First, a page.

2016 Year-End Tax Tips

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Below are some key points to consider as you weigh potential tax moves between now and the end of the year.

1) Set aside time to plan
Effective planning requires that you have a good understanding of your current tax situation, as well as a reasonable estimate of how your circumstances might change next year. There’s a real opportunity for tax savings if you’ll be paying taxes at a lower rate in one year than in the other. However, the window for most tax-saving moves closes on December 31, so don’t procrastinate.

2) Defer income to next year
Consider opportunities to defer income to 2017, particularly if you think you may be in a lower tax bracket then. For example, you may be able to defer a year-end bonus or delay the collection of business debts, rents and payments for services. Doing so may enable you to postpone payment of tax on the income until next year.

3) Accelerate deductions
You might also look for opportunities to accelerate deductions into the current tax year. If you itemize deductions, making payments for deductible expenses such as medical expenses, qualifying interest, and state taxes before the end of the year, instead of paying them in early 2017, could make a difference on your 2016 return.

4) Factor in the AMT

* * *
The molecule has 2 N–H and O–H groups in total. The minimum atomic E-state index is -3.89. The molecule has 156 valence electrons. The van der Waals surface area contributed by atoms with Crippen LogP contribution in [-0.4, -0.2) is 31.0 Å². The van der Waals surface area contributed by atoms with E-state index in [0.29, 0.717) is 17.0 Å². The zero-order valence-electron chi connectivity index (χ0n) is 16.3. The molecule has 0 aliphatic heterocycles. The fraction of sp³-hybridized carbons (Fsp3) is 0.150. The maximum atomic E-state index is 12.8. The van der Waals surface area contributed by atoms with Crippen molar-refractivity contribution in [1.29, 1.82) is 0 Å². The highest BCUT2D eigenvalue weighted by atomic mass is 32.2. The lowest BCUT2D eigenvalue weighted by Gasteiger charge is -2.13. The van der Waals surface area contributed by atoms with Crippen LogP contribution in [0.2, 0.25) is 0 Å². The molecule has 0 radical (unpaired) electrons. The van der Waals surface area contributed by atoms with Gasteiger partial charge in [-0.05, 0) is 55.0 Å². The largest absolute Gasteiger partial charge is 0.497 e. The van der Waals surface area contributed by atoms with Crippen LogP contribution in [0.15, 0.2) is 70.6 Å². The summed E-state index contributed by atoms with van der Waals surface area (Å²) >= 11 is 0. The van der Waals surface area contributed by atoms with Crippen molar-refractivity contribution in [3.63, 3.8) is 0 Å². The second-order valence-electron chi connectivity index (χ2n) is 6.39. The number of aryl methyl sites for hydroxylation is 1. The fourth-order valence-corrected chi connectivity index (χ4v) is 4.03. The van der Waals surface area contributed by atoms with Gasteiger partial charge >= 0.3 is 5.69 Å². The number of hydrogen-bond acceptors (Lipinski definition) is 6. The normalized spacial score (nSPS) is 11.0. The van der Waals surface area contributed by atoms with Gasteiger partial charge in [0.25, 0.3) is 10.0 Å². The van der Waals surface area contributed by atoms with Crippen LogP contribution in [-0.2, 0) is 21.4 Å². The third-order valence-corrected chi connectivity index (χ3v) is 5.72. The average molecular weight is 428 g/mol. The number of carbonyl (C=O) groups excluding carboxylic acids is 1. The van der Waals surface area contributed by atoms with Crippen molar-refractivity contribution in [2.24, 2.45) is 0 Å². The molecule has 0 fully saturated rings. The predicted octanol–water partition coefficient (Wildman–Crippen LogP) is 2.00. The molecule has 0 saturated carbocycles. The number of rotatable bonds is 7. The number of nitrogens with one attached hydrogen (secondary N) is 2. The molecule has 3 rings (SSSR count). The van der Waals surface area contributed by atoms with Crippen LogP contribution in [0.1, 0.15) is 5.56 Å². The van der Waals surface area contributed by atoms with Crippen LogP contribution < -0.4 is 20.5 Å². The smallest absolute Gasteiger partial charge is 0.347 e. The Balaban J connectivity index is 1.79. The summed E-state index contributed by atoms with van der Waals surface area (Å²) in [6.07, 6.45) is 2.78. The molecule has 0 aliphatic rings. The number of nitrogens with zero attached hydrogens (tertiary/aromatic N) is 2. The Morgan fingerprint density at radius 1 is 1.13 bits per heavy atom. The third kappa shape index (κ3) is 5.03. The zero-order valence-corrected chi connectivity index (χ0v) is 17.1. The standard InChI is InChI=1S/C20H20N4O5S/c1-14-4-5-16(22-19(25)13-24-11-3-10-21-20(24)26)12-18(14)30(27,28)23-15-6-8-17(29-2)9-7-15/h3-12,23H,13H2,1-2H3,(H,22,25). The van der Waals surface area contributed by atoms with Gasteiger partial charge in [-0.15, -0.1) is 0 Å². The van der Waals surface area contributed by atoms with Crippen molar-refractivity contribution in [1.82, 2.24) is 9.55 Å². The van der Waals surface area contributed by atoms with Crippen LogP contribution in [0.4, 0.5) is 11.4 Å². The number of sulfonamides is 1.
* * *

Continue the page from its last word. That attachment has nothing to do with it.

If you’re subject to the alternative minimum tax (AMT), traditional year-end maneuvers such as deferring income and accelerating deductions can have a negative effect. Essentially a separate federal income tax system with its own rates and rules, the AMT effectively disallows a number of itemized deductions.

5) Bump up withholding to cover a tax shortfall
If it looks as though you’re going to owe federal income tax for the year, especially if you think you may be subject to an estimated tax penalty, consider asking your employer (via Form W-4) to increase your withholding for the remainder of the year to cover the shortfall.

6) Maximize retirement savings
Deductible contributions to a traditional IRA and pretax contributions to an employer-sponsored retirement plan such as a 401(k) can reduce your 2016 taxable income. If you haven’t already contributed up to the maximum amount allowed, consider doing so by year-end.

7) Take any required distributions
Once you reach age 701/2, you generally must start taking required minimum distributions (RMDs) from traditional IRAs and employer-sponsored retirement plans. Take any distributions by the date required. The penalty for failing to do so is 50% of any amount you failed to distribute as required.

8) Weigh year-end investment moves
If you have realized net capital gains from selling securities at a profit, you might avoid being taxed on some or all of those gains by selling losing positions.

9) Beware the net investment income tax
Don’t forget to account for the 3.8% net investment income tax. This additional tax may apply to some or all of your net investment income if your modified AGI exceeds $200,000 ($250,000 if married filing jointly, $125,000 if married filing separately). 

Prepared by Broadridge Investor Communication Solutions, Inc. Copyright 2016.

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